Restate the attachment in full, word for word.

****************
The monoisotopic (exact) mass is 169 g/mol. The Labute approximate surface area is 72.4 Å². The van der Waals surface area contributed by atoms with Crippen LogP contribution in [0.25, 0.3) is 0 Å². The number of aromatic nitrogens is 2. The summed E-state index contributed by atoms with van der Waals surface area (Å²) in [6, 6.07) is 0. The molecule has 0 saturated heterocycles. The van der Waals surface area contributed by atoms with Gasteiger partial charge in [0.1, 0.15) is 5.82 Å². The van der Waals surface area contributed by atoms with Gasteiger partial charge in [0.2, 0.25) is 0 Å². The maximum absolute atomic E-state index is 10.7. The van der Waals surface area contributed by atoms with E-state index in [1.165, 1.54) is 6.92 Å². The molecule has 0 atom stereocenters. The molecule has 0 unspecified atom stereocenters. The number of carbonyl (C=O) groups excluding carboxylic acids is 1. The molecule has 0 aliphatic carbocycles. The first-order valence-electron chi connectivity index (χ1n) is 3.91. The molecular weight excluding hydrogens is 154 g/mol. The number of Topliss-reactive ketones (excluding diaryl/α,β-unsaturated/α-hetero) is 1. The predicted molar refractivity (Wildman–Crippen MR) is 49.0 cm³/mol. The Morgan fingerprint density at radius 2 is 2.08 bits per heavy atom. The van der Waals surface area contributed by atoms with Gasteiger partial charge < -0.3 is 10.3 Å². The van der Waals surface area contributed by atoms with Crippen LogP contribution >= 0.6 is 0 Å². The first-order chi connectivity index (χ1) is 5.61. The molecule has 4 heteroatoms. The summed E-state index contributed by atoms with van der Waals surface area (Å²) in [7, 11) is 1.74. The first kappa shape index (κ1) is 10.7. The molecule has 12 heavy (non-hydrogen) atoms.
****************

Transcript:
The monoisotopic (exact) mass is 169 g/mol. The Labute approximate surface area is 72.4 Å². The van der Waals surface area contributed by atoms with Crippen LogP contribution in [0.25, 0.3) is 0 Å². The number of aromatic nitrogens is 2. The summed E-state index contributed by atoms with van der Waals surface area (Å²) in [6, 6.07) is 0. The molecule has 0 saturated heterocycles. The van der Waals surface area contributed by atoms with Gasteiger partial charge in [0.1, 0.15) is 5.82 Å². The van der Waals surface area contributed by atoms with Gasteiger partial charge in [0.2, 0.25) is 0 Å². The maximum absolute atomic E-state index is 10.7. The van der Waals surface area contributed by atoms with E-state index in [1.165, 1.54) is 6.92 Å². The molecule has 0 atom stereocenters. The molecule has 0 unspecified atom stereocenters. The number of carbonyl (C=O) groups excluding carboxylic acids is 1. The molecule has 0 aliphatic carbocycles. The first-order valence-electron chi connectivity index (χ1n) is 3.91. The molecular weight excluding hydrogens is 154 g/mol. The number of Topliss-reactive ketones (excluding diaryl/α,β-unsaturated/α-hetero) is 1. The predicted molar refractivity (Wildman–Crippen MR) is 49.0 cm³/mol. The Morgan fingerprint density at radius 2 is 2.08 bits per heavy atom. The van der Waals surface area contributed by atoms with Gasteiger partial charge < -0.3 is 10.3 Å². The van der Waals surface area contributed by atoms with Crippen LogP contribution >= 0.6 is 0 Å². The first-order chi connectivity index (χ1) is 5.61. The molecule has 4 heteroatoms. The summed E-state index contributed by atoms with van der Waals surface area (Å²) in [7, 11) is 1.74. The first kappa shape index (κ1) is 10.7. The molecule has 12 heavy (non-hydrogen) atoms.